To my shame, the first time I experienced the joy of chicken teriyaki was quite recently, in a foot long sub at Subway! As is my wont, I immediately wanted to replicate that sweet, sticky pleasure and did a little research to find out how to make the perfect version at home. Chicken thigh seems to be the most popular meat (although breast is an option) and while some clearly prefer to cook the meat with the skin on (crisping the skin beforehand) for me this dish works better with a skinless thigh.
- 1 tablespoon of groundnut oil
- 1 lb 3 ounces / 1kg skinless, boneless chicken thighs
- large thumb sized piece of ginger, finely grated
- 2 tablespoons of honey
- 3 tablespoons of soy sauce 
- 3 tablespoons of mirin rice wine
- 4 tablespoons of sake
Heat the oil with 1 tablespoon of the sake in a large frying pan and brown the thighs all over.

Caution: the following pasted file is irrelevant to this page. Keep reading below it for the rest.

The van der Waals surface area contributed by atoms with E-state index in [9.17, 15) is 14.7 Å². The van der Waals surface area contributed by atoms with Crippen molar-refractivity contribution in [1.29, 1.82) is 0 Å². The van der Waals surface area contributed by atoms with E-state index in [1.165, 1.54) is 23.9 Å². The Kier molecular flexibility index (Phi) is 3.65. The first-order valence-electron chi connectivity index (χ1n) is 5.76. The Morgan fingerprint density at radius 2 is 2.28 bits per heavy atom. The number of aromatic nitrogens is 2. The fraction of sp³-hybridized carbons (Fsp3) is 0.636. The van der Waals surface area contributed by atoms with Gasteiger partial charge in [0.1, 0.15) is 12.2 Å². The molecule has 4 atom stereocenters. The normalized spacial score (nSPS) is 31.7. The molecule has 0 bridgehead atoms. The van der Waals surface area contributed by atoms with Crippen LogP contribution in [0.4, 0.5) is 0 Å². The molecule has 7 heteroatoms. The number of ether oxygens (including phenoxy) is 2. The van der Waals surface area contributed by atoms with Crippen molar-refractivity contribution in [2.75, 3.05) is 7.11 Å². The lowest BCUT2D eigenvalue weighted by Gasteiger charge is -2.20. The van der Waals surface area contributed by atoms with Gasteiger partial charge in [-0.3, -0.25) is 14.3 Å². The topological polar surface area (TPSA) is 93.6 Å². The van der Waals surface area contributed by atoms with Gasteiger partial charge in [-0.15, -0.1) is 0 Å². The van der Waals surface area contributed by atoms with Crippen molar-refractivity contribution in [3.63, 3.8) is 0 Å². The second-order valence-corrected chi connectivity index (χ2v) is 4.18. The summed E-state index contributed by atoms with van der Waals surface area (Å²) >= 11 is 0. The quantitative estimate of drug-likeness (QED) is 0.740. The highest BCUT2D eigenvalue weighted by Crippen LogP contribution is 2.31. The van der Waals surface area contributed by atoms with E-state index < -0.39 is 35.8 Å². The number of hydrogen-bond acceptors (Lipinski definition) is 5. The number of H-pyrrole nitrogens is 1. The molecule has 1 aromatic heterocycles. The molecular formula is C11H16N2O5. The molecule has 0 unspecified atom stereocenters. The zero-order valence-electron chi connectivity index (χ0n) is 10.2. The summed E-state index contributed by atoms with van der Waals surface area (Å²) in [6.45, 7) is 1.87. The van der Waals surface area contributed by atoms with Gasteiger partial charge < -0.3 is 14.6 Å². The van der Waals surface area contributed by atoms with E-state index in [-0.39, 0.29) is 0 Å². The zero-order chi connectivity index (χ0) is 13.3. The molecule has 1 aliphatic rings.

In a jug mix together the remaining ingredients.
Remove any excess liquid from the pan and add the sauce and give everything a good stir.
On a high heat, continue to cook the thighs, turning them over in the sauce constantly, until the sauce has taken on a thick caramel like consistency and is forming a glaze on the chicken.
Ensure the chicken is cooked through and cut into slices and serve with rice.
The Japanese word teriyaki is a combination of two words: teri, meaning shiny or glossy, and yaki, meaning grilled or broiled. Teriyaki is therefore a Japanese style of cooking in which the end result is broiled or grilled, and glazed. The shiny glaze, of course, comes from the honey (in this case) or whatever sugar ingredient is used. Teriyaki cooking can be applied to other meats, such as pork, lamb, and beef, and to fish, such as tuna, salmon, trout, mackerel, and marlin. It is sometimes used with squid, hamburger steak, and meatballs.